Kinematic asymmetries, although not desired, are common among athletes.  Single limb dominance is a common theme however strong research to support it does not exist.  Females could present with greater kinematic asymmetries than males when performing jump landing tasks explaining their “dominance” in NCACL injuries.  During forward jump landings, females displayed greater asymmetry than males in knee valgus and ankle abduction (Pappas and Carpes, 2011).  Ankle abduction increases stress along the medial aspect of the knee joint therefore possibly increasing the amount of knee valgus measured.  Also, the asymmetry presented could have been right limb vs. left limb dominance during landings.  Navicular drop and subtalar pronation are associated with ankle abduction (Pappas and Carpes, 2011).  Females displayed greater asymmetries than males with ankle joint kinematics in the frontal plane as well (Pappas and Carpes, 2011).  Ankle motion in the frontal plane is necessary for shock absorption.  Increased ankle movement leads to internal rotation of the tibia and preloading of the ACL (Pappas and Carpes, 2011).  If the ankle is unable to absorb the extra movements and forces the lower extremity experiences during jump landings, more stress will be placed on the knee and hip joints placing the ACL at greater risk for injury.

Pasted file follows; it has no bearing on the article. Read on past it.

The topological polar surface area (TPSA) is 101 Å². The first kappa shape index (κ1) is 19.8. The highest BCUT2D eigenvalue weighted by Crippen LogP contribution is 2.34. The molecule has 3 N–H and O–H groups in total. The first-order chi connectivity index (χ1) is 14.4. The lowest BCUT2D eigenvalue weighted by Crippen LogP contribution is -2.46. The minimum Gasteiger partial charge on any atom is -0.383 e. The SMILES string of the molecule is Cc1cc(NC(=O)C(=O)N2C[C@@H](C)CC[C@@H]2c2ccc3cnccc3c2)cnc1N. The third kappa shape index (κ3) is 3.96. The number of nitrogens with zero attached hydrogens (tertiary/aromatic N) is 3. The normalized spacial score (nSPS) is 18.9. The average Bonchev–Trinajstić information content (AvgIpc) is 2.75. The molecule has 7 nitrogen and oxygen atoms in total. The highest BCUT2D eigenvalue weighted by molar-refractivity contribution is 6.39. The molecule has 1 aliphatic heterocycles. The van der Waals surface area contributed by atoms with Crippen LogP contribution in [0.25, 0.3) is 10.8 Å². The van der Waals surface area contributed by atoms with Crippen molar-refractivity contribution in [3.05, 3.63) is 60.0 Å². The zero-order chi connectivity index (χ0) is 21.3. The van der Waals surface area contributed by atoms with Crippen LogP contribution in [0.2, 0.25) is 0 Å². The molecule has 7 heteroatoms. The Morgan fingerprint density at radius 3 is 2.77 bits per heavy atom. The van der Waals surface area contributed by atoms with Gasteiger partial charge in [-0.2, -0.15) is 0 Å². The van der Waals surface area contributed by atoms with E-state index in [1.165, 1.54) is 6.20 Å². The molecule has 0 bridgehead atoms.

ACL non-contact injuries in female athletes: a three (3) part series

The following is a three part series devoted to the female athlete, specifically ACL injuries of the non-contact variety. Guest contributor Anna Napolitano explores some of the reasoning behind this frequent injury and the role of dance as a possible protection against such injuries. Anna is a 1998 graduate of the University of Michigan with a Bachelor of Science in Athletic Training and Movement Science and is licensed as an AT.  She has her CSCS from the NSCA and her PES-NASM through the National Academy of Sports Medicine.  Anna owns Innovative Training Solutions, LLC ( where she works with middle and high school athletes on sports performance training with her specialty being in ACL prevention and post ACL rehab.  I hope you enjoy this series.